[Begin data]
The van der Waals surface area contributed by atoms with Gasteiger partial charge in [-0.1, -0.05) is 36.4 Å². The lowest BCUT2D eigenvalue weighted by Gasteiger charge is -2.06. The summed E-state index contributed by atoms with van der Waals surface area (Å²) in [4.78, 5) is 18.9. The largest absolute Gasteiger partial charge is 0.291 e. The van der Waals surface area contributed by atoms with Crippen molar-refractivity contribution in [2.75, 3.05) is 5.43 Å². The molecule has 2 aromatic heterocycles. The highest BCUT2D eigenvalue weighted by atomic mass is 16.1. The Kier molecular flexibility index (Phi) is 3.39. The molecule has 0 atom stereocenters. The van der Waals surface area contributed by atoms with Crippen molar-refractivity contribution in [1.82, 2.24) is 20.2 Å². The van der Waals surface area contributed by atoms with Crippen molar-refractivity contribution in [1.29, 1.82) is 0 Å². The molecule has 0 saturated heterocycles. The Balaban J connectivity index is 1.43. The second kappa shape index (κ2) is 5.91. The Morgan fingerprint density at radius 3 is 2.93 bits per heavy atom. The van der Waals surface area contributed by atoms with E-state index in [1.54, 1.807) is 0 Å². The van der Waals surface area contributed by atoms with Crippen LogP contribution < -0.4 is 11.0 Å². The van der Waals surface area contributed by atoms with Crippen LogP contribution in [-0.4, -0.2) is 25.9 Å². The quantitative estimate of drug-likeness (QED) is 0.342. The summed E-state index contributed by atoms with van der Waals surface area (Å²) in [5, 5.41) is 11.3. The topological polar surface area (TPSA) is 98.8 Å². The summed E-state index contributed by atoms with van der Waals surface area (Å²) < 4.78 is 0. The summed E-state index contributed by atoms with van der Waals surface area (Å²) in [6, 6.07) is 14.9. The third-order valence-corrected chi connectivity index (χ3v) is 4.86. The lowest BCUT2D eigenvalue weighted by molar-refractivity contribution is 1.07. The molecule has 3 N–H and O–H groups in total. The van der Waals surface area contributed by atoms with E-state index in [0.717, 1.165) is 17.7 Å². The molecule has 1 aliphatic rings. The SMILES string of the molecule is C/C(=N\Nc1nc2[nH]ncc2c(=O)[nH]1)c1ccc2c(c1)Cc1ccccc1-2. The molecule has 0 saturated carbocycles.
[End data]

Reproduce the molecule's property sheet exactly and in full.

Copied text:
The van der Waals surface area contributed by atoms with Gasteiger partial charge in [-0.1, -0.05) is 36.4 Å². The lowest BCUT2D eigenvalue weighted by Gasteiger charge is -2.06. The summed E-state index contributed by atoms with van der Waals surface area (Å²) in [4.78, 5) is 18.9. The largest absolute Gasteiger partial charge is 0.291 e. The van der Waals surface area contributed by atoms with Crippen molar-refractivity contribution in [2.75, 3.05) is 5.43 Å². The molecule has 2 aromatic heterocycles. The highest BCUT2D eigenvalue weighted by atomic mass is 16.1. The Kier molecular flexibility index (Phi) is 3.39. The molecule has 0 atom stereocenters. The van der Waals surface area contributed by atoms with Crippen molar-refractivity contribution in [1.82, 2.24) is 20.2 Å². The van der Waals surface area contributed by atoms with Crippen molar-refractivity contribution in [1.29, 1.82) is 0 Å². The molecule has 0 saturated heterocycles. The Balaban J connectivity index is 1.43. The second kappa shape index (κ2) is 5.91. The Morgan fingerprint density at radius 3 is 2.93 bits per heavy atom. The van der Waals surface area contributed by atoms with E-state index in [1.54, 1.807) is 0 Å². The van der Waals surface area contributed by atoms with Crippen LogP contribution < -0.4 is 11.0 Å². The van der Waals surface area contributed by atoms with Crippen LogP contribution in [-0.4, -0.2) is 25.9 Å². The quantitative estimate of drug-likeness (QED) is 0.342. The summed E-state index contributed by atoms with van der Waals surface area (Å²) in [5, 5.41) is 11.3. The topological polar surface area (TPSA) is 98.8 Å². The summed E-state index contributed by atoms with van der Waals surface area (Å²) < 4.78 is 0. The summed E-state index contributed by atoms with van der Waals surface area (Å²) in [6, 6.07) is 14.9. The third-order valence-corrected chi connectivity index (χ3v) is 4.86. The lowest BCUT2D eigenvalue weighted by molar-refractivity contribution is 1.07. The molecule has 3 N–H and O–H groups in total. The van der Waals surface area contributed by atoms with E-state index in [0.717, 1.165) is 17.7 Å². The molecule has 1 aliphatic rings. The SMILES string of the molecule is C/C(=N\Nc1nc2[nH]ncc2c(=O)[nH]1)c1ccc2c(c1)Cc1ccccc1-2. The molecule has 0 saturated carbocycles.